Bishop Denounces `False Prophets’ Seeking Doctrine Changes

W By Larry B. Stammer

wASHINGTON – Outside critics and “extremists” within the Catholic Church have exploited the sexual-abuse scandal to “advance their own agendas,” the head of the nation’s Roman Catholic bishops charged Monday.

Speaking at the opening of the fall meeting of the U.S. Conference of Catholic Bishops, which later this week is scheduled to vote on a compromise plan for handling abusive priests, Bishop Wilton D. Gregory of Belleville, Ill., said his fellow clerics should have “no illusions” about the motives behind some of the attacks on the church.

“There are those outside the church who are hostile to the very principles and teaching the church espouses, and have chosen this moment to advance the acceptance of practices and ways of life that the church cannot and will never condone,” Gregory said.

“Sadly, even among the baptized, there are those at extremes within the church who have chosen to exploit the vulnerability of the bishops in this moment to advance their own agendas,” he said. “One cannot fail to hear in the distance – and sometimes very nearby – the call of the false prophet, `Let us strike the shepherd and scatter the flock.’ We bishops need to recognize this call and to name it clearly for what it is.”

Gregory’s remarks appeared to mark a new assertiveness among the bishops after a year of scandal in which roughly 325 of the nation’s 46,000 priests have either resigned, retired or been removed from ministry. The speech brought applause from many bishops, several of whom echoed Gregory’s themes in comments of their own.

Archbishop Harry J. Flynn of St. Paul-Minneapolis, chairman of the bishops committee that sets policy on sexual abuse, told reporters, for example, that after a year of focusing on sexual abuse by priests, the time has come for other segments of society to address the issue as well.

Bishop John J. Leibrecht of Springfield-Cape Girardeau, Mo., said that the church needs to re-emphasize protecting the rights of those priests who are innocent. “We need not make our (innocent) priests other victims of what’s going on,” he said.

In all, the tone of the meeting contrasted sharply with the notes of contrition Gregory and his colleagues sounded five months ago when, at the height of the sex-abuse scandal, the bishops met in Dallas to adopt new policies to protect children against predatory priests. Then, the speeches focused on apologies. On Monday, the bishops’ remarks suggested that they believed the confessional mood had gone far enough.

Gregory did not name the groups he had in mind, but several unofficial Catholic reform organizations have said that the sexual-abuse scandal points to a need for major changes in the church, including an end to the requirement of celibacy for priests, the ordination of women and married men, and an expanded role for lay Catholics in setting church policies.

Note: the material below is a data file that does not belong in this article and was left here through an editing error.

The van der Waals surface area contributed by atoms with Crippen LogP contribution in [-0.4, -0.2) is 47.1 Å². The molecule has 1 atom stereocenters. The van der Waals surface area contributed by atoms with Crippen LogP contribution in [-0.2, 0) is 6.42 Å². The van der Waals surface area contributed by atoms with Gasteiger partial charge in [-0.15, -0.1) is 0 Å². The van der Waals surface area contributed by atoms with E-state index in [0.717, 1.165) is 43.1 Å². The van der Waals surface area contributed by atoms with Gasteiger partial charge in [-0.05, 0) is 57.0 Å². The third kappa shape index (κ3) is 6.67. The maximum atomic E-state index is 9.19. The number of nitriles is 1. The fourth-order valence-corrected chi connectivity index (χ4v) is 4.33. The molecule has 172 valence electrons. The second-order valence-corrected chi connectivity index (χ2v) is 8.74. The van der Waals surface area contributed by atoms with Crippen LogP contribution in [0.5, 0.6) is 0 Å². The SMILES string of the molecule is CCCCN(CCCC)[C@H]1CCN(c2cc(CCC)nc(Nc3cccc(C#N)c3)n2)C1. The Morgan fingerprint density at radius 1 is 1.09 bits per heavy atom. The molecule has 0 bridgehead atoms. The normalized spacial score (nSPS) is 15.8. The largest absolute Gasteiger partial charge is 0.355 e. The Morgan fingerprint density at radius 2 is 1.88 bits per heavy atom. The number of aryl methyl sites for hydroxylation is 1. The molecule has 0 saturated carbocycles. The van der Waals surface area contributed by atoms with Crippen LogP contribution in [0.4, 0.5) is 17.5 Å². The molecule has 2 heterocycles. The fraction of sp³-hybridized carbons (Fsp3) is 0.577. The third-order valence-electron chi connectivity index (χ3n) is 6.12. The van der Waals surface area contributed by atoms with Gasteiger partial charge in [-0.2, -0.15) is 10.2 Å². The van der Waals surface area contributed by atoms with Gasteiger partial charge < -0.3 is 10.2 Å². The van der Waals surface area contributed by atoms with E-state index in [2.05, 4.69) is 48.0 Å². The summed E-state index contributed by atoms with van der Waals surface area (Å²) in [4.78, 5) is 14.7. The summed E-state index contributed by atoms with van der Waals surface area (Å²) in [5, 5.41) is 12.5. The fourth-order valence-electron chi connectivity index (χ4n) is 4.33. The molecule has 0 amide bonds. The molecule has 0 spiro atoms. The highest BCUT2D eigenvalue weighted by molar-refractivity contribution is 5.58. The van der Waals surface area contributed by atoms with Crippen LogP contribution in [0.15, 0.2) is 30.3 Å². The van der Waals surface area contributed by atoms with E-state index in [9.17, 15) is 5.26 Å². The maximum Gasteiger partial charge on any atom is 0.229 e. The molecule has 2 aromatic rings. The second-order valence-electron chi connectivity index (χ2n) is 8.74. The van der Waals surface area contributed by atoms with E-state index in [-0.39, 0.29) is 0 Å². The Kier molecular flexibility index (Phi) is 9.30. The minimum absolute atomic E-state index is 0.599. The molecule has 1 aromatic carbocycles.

The head of one such group strongly criticized Gregory’s words. The speech was “a real slap in the face to Catholic lay people,” said David Clohessy, national director of the Survivors Network of Those Abused by Priests.

“Unfortunately what many of us see as healthy discussion within the church on a crucial issue, he apparently views as dangerous discord,” he said. “I think the message clearly is `we’ve listened to the lay people and the survivors, we’ve drawn up a document and now we’re moving on.’ “

Church officials for weeks have emphasized that they remain committed to removing abusive priests from the ministry. Gregory and others repeated that pledge here. But many bishops, as well as Vatican officials, strongly oppose the idea that the scandal requires more basic changes in church doctrine or structure.

In his speech, Gregory emphasized an issue that has been of great importance to the Vatican – protecting innocent priests from unfounded allegations and seeing that the accused receive due process.

“Priests today too often are being unfairly judged by the misdeeds of other priests, men often long-departed from the ministry or even deceased,” he said. “We need to pay more than lip service to the truth that the overwhelming majority of priests are faithful servants of the Lord.”

Such a change in tone would not have been possible as little as six months ago, Bishop Joseph A. Galante of Dallas said afterward. “He probably could have, but I don’t think anybody would have heard him,” Galante said.

The most carefully watched item of business at the bishops’ meeting will be the expected approval of the revised policy on sexually abusive priests that was worked out last month by representatives of the U.S. bishops and a team of Vatican officials.

Some victims-advocacy groups have criticized the revised policy, saying it is weaker than the original policy approved by the bishops in Dallas.

But the policy won support Monday from Oklahoma Gov. Frank Keating, chairman of the National Review Committee established in June. Keating told reporters that his initial fears that the revised policy would allow bishops not to immediately report sexual abuse to civil authorities had proved groundless.

“It is an unambiguous mandate to report,” he said.

Overall, Keating said, “we’re satisfied that what was done in Rome is satisfactory for the preservation of young people and the protection of the faithful.”